New Curriculum Histories

Living reference work entry
Part of the Springer International Handbooks of Education book series (SIHE)


While a curriculum history is usually understood as a thing – a narrative, an interpretation, evidence, and research questions – this chapter considers curriculum history as a doing. This approach to curriculum history is animated by three dissatisfactions: the tendencies of curriculum history to be written and read in ways that affirm representational logics, the passivity of nonhuman matter, and the elision of thinking-feeling dynamics. This chapter is interested in how curriculum history is read, responded to, and taken into our thoughts, judgments, and actions. Drawing on new materialism and affect theories, this chapter wonders if and how curriculum history might become something else in times of crisis. This chapter considers the affective and aesthetic ties that inhibit and support transitions to new ways of thinking and doing curriculum history.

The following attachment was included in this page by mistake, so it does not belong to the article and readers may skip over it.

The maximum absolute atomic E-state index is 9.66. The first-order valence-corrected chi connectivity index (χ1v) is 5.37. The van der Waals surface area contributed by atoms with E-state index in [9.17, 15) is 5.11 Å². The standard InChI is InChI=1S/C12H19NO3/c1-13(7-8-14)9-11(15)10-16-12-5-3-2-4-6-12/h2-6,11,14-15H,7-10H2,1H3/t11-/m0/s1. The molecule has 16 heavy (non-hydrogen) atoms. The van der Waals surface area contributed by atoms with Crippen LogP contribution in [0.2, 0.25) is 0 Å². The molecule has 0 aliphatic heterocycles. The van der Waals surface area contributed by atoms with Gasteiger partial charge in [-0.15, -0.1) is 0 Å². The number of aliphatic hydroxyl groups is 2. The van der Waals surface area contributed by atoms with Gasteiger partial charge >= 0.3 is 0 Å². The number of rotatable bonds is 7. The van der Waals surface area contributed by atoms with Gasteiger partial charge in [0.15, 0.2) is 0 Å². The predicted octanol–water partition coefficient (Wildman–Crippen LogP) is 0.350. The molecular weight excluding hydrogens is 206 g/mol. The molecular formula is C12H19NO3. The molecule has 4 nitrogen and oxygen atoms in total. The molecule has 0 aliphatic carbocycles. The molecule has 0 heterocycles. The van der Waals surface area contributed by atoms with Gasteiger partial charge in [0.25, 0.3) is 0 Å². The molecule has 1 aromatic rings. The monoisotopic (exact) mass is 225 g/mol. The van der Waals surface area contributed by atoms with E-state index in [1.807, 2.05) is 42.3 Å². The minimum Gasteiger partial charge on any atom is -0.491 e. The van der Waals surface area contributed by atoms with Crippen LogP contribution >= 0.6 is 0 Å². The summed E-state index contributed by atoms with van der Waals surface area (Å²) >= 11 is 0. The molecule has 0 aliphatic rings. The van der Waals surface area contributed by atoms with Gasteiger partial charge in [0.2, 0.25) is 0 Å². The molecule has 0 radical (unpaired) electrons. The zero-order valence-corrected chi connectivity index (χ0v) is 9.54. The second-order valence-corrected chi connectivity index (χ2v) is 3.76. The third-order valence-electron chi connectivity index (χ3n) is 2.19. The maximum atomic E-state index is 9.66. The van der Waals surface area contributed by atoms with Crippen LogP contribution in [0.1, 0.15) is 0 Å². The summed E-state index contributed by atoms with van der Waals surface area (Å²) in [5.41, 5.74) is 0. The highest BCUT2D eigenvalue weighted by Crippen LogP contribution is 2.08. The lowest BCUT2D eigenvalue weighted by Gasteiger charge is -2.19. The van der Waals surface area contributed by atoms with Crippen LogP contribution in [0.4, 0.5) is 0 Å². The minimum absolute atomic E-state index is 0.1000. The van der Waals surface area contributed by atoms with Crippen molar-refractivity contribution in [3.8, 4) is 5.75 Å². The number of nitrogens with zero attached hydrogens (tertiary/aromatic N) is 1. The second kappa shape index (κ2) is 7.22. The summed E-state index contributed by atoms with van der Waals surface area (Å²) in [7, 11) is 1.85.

History Non-representational Post-human Affect Intra-action 


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Authors and Affiliations

  1. 1.Teachers CollegeColumbia UniversityNew YorkUSA

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